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ABSTRACT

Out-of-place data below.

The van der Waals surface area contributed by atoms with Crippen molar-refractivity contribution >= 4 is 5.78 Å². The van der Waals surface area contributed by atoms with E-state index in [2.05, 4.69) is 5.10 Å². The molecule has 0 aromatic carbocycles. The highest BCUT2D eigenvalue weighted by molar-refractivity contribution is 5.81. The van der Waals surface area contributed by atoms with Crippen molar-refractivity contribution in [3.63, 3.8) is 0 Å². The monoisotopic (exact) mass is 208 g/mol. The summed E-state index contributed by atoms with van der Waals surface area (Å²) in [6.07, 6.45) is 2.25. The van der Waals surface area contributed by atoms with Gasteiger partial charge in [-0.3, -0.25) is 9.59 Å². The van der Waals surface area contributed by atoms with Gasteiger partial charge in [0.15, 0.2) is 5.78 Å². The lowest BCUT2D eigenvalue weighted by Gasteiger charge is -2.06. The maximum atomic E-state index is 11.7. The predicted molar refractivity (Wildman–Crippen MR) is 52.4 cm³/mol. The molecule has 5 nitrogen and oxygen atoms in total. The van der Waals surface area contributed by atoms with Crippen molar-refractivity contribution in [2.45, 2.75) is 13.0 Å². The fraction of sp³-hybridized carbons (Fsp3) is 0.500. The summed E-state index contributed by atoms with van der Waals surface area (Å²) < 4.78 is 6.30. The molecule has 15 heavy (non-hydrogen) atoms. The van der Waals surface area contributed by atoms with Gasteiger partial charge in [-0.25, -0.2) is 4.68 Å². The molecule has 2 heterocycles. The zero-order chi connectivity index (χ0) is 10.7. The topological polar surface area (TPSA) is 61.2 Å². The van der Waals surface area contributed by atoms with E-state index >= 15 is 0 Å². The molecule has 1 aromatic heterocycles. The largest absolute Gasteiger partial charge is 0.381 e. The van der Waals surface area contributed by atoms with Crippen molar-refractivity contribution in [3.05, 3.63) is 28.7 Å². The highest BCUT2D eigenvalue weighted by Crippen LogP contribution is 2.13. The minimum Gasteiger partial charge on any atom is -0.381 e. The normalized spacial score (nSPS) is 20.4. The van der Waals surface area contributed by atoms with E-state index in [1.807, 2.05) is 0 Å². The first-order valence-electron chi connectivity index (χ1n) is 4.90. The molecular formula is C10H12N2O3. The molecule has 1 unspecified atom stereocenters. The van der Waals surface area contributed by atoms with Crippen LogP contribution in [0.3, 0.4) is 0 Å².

In this paper, we suggest that positive Indian Ocean dipole events could be triggered by the occurrence of severe cyclones over the Bay of Bengal during April–May. All positive Indian Ocean dipole events during 1958–2003 are preceded by at least one such severe cyclone. Severe cyclones over the Bay of Bengal strengthen the meridional pressure gradient across the eastern equatorial Indian Ocean (EEIO) and hence lead to the intensification of the upwelling favourable southeasterlies along the Sumatra coast. Severe cyclones can also lead to a decrease in the integrated water vapour content and suppress convection over the EEIO. We suggest that the suppression of convection over the EEIO in turn, leads to the enhancement of convection over the western equatorial Indian Ocean (WEIO) and hence to the weakening of the westerlies along the central equatorial Indian Ocean (CEIO). This can lead to a positive feedback between suppression of convection over the EEIO and enhancement of the convergence and convection over the WEIO. If this positive feedback continues until the winds over the CEIO become easterlies, the convection over the EEIO remains suppressed for a period much longer than the synoptic scale. The strong upwelling caused by the easterlies along the equator and southeasterlies along the Sumatra coast decreases the sea surface temperature of the EEIO very rapidly and a positive dipole event gets triggered.